Take it from us and we don't have much left. Of course we have our families, but we were born to play football."
THE gangly, bearded figure of Georgios Samaras strode purposefully through the rain, past the team bus and dumped his gear in the boot of a car. Taxi for Sami. The private hire car was taking the Greek striker to a destination he resisted the temptation to disclose to the wider world.
Samaras, however, is on his way out at Celtic and may find time in the fallow weeks before the champions return to action to secure another club. His future is at his feet, the immediate past gilded by a goal against Dundee United, his horizon brightened by both the certainty of lucrative employment and the prospect of playing in the World Cup.
The months ahead hold fewer certainties for Steven Mouyokolo. Moments before Samaras had walked towards the taxi the 27-year-old Frenchman had talked frankly and without self-pity of how another serious injury had ensured that there must be doubts about where precisely he will play football next season.
Mouyokolo, who came on for the last few minutes of Celtic's impressive victory over United, was, of course, just pleased to be on the pitch. A cruciate knee injury disrupted his career at Wolverhampton Wanderers and a ruptured Achilles tendon suffered in September has dominated his life at Celtic.
"I got the injury in training, less than a week before the first Champions League group game against AC Milan," said the central defender. "I had the ball, there was a bad movement and I just felt a 'boof!'. At first I thought it was just a kick, but no. It was my Achilles."
With only a one-year contract at Celtic, Mouyokolo could have been forgiven for believing that the severity of the injury meant he had played his last game for the club. However, he reacted with a resilient attitude complemented by physical effort.
"For the first three days, it was hard mentally. But I'm a positive guy. So I worked hard every single day for seven months. Today was the result of all the work I've done, on my own and with the medical staff," he said.
"Were there days when I was really low? Not really. Life goes on, you know? There are people with more difficulties than Achilles or knee injuries. After you are down for a day or two, what are you going to do? Cry every day? You just have to take it and stay positive."
His routine has been simple. "I've had a few days off, but usually it has been physio, gym, pool, then physio, gym, pool again. And again. On my own for about six months."
He added: "There was never a point when I thought I wouldn't come back. I was never scared like that at all."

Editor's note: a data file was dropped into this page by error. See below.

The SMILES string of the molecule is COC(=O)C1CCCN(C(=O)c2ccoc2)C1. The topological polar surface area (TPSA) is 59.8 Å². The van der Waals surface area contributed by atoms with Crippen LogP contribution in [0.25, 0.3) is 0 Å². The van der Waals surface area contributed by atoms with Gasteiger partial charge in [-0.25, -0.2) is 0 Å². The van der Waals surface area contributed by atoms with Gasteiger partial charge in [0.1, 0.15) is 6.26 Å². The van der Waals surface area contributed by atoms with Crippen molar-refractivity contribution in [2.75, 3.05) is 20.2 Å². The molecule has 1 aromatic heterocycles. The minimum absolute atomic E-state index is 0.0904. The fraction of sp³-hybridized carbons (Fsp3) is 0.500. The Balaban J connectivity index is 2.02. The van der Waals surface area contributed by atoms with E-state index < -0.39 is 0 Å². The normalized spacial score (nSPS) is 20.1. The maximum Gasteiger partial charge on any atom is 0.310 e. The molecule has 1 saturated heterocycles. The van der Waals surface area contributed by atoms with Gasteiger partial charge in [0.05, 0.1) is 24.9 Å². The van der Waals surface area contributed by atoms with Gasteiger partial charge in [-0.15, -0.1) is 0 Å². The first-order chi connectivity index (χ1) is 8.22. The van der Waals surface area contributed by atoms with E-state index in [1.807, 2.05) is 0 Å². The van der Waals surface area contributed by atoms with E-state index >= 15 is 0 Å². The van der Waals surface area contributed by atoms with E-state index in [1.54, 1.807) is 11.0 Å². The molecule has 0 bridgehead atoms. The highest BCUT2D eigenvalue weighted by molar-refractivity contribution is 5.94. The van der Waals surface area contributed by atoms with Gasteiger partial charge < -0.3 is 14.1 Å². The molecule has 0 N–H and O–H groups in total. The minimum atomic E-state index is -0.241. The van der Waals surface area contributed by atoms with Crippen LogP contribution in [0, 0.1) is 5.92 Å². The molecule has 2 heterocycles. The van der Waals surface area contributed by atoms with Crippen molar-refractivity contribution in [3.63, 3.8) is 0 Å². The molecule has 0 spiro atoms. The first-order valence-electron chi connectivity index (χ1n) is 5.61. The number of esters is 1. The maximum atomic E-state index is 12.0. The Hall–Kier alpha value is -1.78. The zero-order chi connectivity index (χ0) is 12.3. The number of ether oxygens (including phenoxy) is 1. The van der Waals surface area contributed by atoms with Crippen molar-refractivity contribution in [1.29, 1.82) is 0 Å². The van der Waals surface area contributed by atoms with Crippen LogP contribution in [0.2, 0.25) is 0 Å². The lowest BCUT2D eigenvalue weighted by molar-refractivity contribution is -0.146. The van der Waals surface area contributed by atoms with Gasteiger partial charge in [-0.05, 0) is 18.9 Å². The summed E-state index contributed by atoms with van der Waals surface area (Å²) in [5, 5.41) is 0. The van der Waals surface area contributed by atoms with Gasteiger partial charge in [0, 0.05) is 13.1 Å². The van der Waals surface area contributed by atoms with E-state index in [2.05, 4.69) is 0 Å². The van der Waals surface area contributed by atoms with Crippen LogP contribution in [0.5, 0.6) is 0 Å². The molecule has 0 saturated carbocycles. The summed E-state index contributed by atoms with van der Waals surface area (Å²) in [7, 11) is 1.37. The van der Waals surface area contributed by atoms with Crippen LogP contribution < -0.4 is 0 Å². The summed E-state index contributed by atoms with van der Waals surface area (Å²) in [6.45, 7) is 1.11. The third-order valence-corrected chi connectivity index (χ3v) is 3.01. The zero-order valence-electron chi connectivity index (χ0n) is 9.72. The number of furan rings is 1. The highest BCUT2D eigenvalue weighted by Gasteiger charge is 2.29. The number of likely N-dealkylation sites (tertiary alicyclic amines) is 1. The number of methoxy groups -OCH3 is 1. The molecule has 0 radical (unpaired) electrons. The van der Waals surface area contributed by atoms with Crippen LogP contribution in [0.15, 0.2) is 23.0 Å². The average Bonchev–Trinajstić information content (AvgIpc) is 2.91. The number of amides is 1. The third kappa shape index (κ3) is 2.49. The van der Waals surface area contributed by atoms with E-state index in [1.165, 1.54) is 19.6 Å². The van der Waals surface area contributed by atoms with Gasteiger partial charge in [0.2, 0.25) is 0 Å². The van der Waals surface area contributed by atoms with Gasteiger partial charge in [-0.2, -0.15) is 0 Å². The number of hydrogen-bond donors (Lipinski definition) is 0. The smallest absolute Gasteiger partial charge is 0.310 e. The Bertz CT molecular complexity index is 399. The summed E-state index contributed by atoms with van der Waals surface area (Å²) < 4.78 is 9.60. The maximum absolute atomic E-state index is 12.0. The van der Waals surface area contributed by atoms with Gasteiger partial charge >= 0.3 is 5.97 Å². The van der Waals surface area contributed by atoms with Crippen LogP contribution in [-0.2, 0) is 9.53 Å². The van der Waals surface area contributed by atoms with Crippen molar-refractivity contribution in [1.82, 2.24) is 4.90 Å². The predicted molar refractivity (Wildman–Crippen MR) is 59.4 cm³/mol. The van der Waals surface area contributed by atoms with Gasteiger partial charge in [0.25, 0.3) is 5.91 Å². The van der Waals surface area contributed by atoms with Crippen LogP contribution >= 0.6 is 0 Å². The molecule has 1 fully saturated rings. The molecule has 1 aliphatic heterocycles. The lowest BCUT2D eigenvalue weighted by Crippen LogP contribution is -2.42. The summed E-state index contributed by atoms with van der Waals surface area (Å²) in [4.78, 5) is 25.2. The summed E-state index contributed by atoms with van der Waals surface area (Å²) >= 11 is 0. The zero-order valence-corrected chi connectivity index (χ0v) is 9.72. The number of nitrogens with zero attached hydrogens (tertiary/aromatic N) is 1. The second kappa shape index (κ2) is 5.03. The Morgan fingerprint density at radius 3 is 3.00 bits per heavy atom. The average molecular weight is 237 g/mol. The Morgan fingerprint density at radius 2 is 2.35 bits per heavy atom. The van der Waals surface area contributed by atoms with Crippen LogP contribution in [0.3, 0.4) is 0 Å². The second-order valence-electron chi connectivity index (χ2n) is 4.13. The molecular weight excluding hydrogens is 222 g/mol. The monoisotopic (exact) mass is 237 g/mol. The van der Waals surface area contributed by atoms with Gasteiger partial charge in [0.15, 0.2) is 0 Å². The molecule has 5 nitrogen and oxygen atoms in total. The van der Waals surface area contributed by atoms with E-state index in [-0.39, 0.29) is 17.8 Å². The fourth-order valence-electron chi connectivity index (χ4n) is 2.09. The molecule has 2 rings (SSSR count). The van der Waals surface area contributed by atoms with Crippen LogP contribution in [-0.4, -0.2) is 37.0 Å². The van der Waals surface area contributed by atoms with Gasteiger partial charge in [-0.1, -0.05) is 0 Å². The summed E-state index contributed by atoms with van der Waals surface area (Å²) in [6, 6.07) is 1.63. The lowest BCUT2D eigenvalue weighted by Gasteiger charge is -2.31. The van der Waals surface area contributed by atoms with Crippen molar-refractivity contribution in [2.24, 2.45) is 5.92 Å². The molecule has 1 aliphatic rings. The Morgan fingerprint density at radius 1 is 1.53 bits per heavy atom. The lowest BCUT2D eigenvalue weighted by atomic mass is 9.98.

His introduction towards the end of the match was a reward for that effort. "When I got on the pitch at the end, the feeling was just: 'Finally'. People don't realise that playing football is our life. Take it from us and we don't have much left. Of course we have our families, but we were born to play football. So when that is taken away, it is frustrating."
He wants to stay at Celtic, adding: "There are politics at every club and other people will take that decision."
These "politics" cover the business realities of football. Neil Lennon, who watched his side give another irresistible performance, will now use the break provided by his team's exit from the William Hill Scottish Cup to scout for players.
He seems increasingly resigned to losing Fraser Forster, the England internationalist goalkeeper, and Virgil van Dijk, the Dutch centre-back, is sure to be a target for other clubs. Lennon, though, can be consoled by the enduring vibrancy of his team. This is a squad that has to be both bolstered and improved for the rigours of the Champions League but Celtic remain dominant domestically, an unoriginal statement of fact but one that Lennon feels may not have been made with regularity by some pundits.
Saturday brought further pleasing evidence, particularly in the shape of recent recruits in the shape of Leigh Griffiths and Stefan Johansen. The former Hibs striker must change his behaviour off the pitch but on it he gives Celtic pace and threat.
Johansen was, at Tannadice, less conspicuous than of late but he offers more than a hint of future worth. He was taken off to allow Mouyokolo to make a brief but jubilant return. The Frenchman must now hope he can share a park on a regular basis with the Norwegian.